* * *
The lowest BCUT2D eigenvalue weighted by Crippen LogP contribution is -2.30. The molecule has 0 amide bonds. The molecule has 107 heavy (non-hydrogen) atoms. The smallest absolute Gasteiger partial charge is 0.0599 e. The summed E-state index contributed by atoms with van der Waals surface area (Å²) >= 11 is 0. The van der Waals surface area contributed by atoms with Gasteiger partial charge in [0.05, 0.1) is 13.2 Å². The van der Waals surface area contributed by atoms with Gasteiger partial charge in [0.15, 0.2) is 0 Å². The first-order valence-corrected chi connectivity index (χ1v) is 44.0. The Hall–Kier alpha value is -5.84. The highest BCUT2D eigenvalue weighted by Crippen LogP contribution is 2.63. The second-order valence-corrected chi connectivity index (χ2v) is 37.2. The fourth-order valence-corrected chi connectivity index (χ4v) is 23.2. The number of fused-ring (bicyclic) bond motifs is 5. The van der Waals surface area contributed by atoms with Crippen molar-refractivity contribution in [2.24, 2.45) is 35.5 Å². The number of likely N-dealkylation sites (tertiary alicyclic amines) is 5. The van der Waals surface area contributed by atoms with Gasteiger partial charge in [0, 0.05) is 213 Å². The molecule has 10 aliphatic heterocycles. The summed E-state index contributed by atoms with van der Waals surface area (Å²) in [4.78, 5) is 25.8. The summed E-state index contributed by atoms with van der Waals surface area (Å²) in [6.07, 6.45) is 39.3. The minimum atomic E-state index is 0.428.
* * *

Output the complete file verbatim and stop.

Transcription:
The lowest BCUT2D eigenvalue weighted by Crippen LogP contribution is -2.30. The molecule has 0 amide bonds. The molecule has 107 heavy (non-hydrogen) atoms. The smallest absolute Gasteiger partial charge is 0.0599 e. The summed E-state index contributed by atoms with van der Waals surface area (Å²) >= 11 is 0. The van der Waals surface area contributed by atoms with Gasteiger partial charge in [0.05, 0.1) is 13.2 Å². The van der Waals surface area contributed by atoms with Gasteiger partial charge in [0.15, 0.2) is 0 Å². The first-order valence-corrected chi connectivity index (χ1v) is 44.0. The Hall–Kier alpha value is -5.84. The highest BCUT2D eigenvalue weighted by Crippen LogP contribution is 2.63. The second-order valence-corrected chi connectivity index (χ2v) is 37.2. The fourth-order valence-corrected chi connectivity index (χ4v) is 23.2. The number of fused-ring (bicyclic) bond motifs is 5. The van der Waals surface area contributed by atoms with Crippen molar-refractivity contribution in [2.24, 2.45) is 35.5 Å². The number of likely N-dealkylation sites (tertiary alicyclic amines) is 5. The van der Waals surface area contributed by atoms with Gasteiger partial charge in [0, 0.05) is 213 Å². The molecule has 10 aliphatic heterocycles. The summed E-state index contributed by atoms with van der Waals surface area (Å²) in [4.78, 5) is 25.8. The summed E-state index contributed by atoms with van der Waals surface area (Å²) in [6.07, 6.45) is 39.3. The minimum atomic E-state index is 0.428.